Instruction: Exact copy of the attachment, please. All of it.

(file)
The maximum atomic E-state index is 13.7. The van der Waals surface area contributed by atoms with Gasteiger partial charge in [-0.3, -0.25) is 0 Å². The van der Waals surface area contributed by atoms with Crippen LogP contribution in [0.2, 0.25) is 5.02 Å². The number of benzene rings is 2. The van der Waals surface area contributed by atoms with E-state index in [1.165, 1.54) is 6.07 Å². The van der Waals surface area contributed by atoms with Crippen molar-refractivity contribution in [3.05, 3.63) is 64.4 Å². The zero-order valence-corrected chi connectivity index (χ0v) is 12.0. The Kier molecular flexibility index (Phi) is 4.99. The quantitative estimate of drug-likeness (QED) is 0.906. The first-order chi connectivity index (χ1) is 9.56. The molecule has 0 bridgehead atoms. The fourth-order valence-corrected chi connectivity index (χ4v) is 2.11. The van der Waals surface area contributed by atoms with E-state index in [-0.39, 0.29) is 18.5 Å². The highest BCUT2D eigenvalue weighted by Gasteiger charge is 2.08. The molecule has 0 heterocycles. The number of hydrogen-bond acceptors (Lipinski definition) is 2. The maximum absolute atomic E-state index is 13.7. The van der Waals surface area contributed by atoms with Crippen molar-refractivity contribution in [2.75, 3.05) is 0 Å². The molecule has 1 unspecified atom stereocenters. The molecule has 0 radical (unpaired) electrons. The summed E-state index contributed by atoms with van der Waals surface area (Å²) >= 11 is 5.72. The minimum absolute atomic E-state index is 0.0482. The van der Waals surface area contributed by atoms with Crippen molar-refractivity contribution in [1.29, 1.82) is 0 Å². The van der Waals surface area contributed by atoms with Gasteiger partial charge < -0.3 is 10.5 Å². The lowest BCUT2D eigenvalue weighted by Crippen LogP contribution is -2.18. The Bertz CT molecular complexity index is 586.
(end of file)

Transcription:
The maximum atomic E-state index is 13.7. The van der Waals surface area contributed by atoms with Gasteiger partial charge in [-0.3, -0.25) is 0 Å². The van der Waals surface area contributed by atoms with Crippen LogP contribution in [0.2, 0.25) is 5.02 Å². The number of benzene rings is 2. The van der Waals surface area contributed by atoms with E-state index in [1.165, 1.54) is 6.07 Å². The van der Waals surface area contributed by atoms with Crippen molar-refractivity contribution in [3.05, 3.63) is 64.4 Å². The zero-order valence-corrected chi connectivity index (χ0v) is 12.0. The Kier molecular flexibility index (Phi) is 4.99. The quantitative estimate of drug-likeness (QED) is 0.906. The first-order chi connectivity index (χ1) is 9.56. The molecule has 0 bridgehead atoms. The fourth-order valence-corrected chi connectivity index (χ4v) is 2.11. The van der Waals surface area contributed by atoms with E-state index in [-0.39, 0.29) is 18.5 Å². The highest BCUT2D eigenvalue weighted by Gasteiger charge is 2.08. The molecule has 0 heterocycles. The number of hydrogen-bond acceptors (Lipinski definition) is 2. The maximum absolute atomic E-state index is 13.7. The van der Waals surface area contributed by atoms with Crippen molar-refractivity contribution in [2.75, 3.05) is 0 Å². The molecule has 1 unspecified atom stereocenters. The molecule has 0 radical (unpaired) electrons. The summed E-state index contributed by atoms with van der Waals surface area (Å²) >= 11 is 5.72. The minimum absolute atomic E-state index is 0.0482. The van der Waals surface area contributed by atoms with Crippen molar-refractivity contribution in [1.29, 1.82) is 0 Å². The van der Waals surface area contributed by atoms with Gasteiger partial charge < -0.3 is 10.5 Å². The lowest BCUT2D eigenvalue weighted by Crippen LogP contribution is -2.18. The Bertz CT molecular complexity index is 586.